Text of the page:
Rick Scott Vows New Voter Purge In Florida Before Election

Florida Secretary of State Rick Detzner

comprehensive report was just released yesterday concluded that “voter fraud” is virtually non-existent.  The proverbial cat is out of the bag and yet Governor Rick Scot of Florida has decided to do yet another purge on “ineligible” voters.

Think Progress

Gov. Rick Scott’s (R-FL) handpicked Secretary of State Ken Detzner announced on Tuesday that the administration will soon begin another voter purgeto remove “ineligible” voters from the rolls before the November 6 election. Florida county election supervisors remain weary of the effort, however, telling ThinkProgress that they may not have enough time to implement the purge.


Last month the U.S. Department of Homeland Security agreed to a request from Florida and other states to allow them to compare voter rolls against the Systematic Alien Verification for Entitlements (SAVE) database. Though it is unclear how this list can logistically be used by the states, Detzner told elections supervisors the state would be developing a list of names   for “additional actions in accordance with applicable laws.”

But even if Scott’s purge survives multiple lawsuits challenges its timing and legality, the mechanics of removing people from the voting rolls between now and the November elections may render Detzner’s efforts moot.

Volusia County Supervisor of Elections Ann McFall (R) told ThinkProgress that she has received no communication from the state whatsoever and does not see how she would have time to carry out the effort:

The law hasn’t changed for the process we have to go through. You’re looking at the letter going out [to those identified by the state as potentially non-citizen voters], then they get 30 days to respond, [then the county would] advertise the names in the paper, [and after that it would require an additional] 30 days to remove [the voters] from the records. I don’t think we can do it. Physically, I don’t think we can do it. That doesn’t mean we can’t check to see after the election [if any non-citizens voted]… I don’t want anyone on the books who isn’t eligible, but that’s what the odd-numbered years are for.

In other words, it would take at least 60 days between when the counties sent out letters and when the counties could remove any voters from the rolls. With the election just 83 days away, that does not leave much time.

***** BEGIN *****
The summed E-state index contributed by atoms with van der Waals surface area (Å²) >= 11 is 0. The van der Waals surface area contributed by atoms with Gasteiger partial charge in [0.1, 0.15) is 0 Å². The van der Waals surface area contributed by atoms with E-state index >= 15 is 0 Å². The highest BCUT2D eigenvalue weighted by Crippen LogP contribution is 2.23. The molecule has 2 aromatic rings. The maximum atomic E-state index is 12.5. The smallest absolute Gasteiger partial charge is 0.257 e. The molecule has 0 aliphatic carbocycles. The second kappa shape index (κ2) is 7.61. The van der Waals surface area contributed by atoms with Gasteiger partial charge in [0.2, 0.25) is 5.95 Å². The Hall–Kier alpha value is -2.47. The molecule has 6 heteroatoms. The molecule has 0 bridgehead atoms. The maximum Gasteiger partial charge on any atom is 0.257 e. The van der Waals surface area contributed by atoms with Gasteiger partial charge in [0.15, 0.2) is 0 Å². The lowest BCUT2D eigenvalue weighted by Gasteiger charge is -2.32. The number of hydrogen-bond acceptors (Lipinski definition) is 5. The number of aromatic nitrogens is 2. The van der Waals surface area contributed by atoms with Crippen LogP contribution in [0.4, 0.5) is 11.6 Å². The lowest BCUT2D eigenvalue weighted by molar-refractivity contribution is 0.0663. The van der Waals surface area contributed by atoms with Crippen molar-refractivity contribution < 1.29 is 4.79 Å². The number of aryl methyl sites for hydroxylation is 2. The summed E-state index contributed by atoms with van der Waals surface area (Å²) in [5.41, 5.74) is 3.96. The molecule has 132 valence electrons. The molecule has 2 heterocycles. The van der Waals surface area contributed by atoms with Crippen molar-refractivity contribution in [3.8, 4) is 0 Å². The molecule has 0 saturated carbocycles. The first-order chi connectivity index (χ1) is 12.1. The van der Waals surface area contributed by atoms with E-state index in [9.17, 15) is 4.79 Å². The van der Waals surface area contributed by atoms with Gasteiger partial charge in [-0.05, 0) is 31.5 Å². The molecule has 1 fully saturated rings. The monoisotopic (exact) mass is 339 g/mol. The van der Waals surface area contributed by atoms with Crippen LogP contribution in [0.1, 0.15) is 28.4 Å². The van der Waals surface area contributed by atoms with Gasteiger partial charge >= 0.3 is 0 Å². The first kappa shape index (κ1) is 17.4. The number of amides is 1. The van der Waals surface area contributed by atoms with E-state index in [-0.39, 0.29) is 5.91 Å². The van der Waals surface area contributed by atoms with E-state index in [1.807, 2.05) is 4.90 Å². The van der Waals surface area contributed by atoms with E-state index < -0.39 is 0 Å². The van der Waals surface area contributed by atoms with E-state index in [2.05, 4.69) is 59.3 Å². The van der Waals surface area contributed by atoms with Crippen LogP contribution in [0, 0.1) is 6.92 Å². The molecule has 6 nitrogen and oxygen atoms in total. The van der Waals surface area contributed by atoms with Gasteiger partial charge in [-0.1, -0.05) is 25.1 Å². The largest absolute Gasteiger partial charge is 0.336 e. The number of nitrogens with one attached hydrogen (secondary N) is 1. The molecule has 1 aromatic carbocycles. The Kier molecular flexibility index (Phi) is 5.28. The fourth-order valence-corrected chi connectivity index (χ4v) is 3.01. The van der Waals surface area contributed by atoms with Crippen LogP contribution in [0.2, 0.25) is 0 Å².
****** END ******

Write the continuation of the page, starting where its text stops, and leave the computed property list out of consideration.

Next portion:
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Congress Approval Rating Hits All-Time Low In Gallup Poll


Really?  You mean “The American People” (GOP’s favorite phrase repeated dozens of times a day by various GOP politicians) are unhappy with Congress’ overall performance?  Of course Democrats share this dubious honor as well.

Congress Approval Rating

The Huffington Post

Just one in 10 Americans approves of the job Congress is doing, according to a Gallup poll released Tuesday, tying the branch’s lowest approval rating in 38 years. Congress originally hit the 10 percent mark in February, before bouncing back several points.

The approval rate for Congress hasn’t passed 20 percent in more than a year, according to Gallup, and is far lower than the personal approval ratings for most members of Congress. Prior to 2007, it sank below 20 percent only twice.

From Gallup’s analysis:

It is difficult to pinpoint precise causes for these extraordinarily negative views, although the continuing poor economy is certainly a major factor. The fact that control of Congress is now divided, with a Republican majority in the House and a Democratic majority in the Senate, may provide an opportunity for Americans of all political persuasions to dislike some aspect of Congress. With Congress divided, however, it is difficult to assess what impact its low ratings will have on the November elections, now less than three months away.

In contrast to the partisan gridlock within Congress, Americans’ distaste for the institution is entirely bipartisan: Only 11 percent of independents, 10 percent of Republicans, and 9 percent of Democrats approved.

The trend in the Gallup poll roughly matches that found by other national surveys that track congressional job approval. A CBS News/New York Times survey conducted in July found just 12 percent of U.S. adults approve of the job Congress is doing. Congressional job approval was slightly better (19 percent) in a July survey of likely voters conducted by National Public Radio, but even that result was the lowest NPR had measured since 2009.

Another poll, released Wednesday by the Democratic firm Public Policy Polling for Daily Kos and the SEIU, found that 60 percent of voters agreed that “this is the worst Congress ever.”

The Gallup poll interviewed 1,012 adults by live phone interviews between Aug. 9 and 12, and had a 4 percent margin of error. The PPP poll was conducted with automated telephone interviews of 1,000 registered voters between Aug. 9 and 12, and had a 3.1 percent margin of error.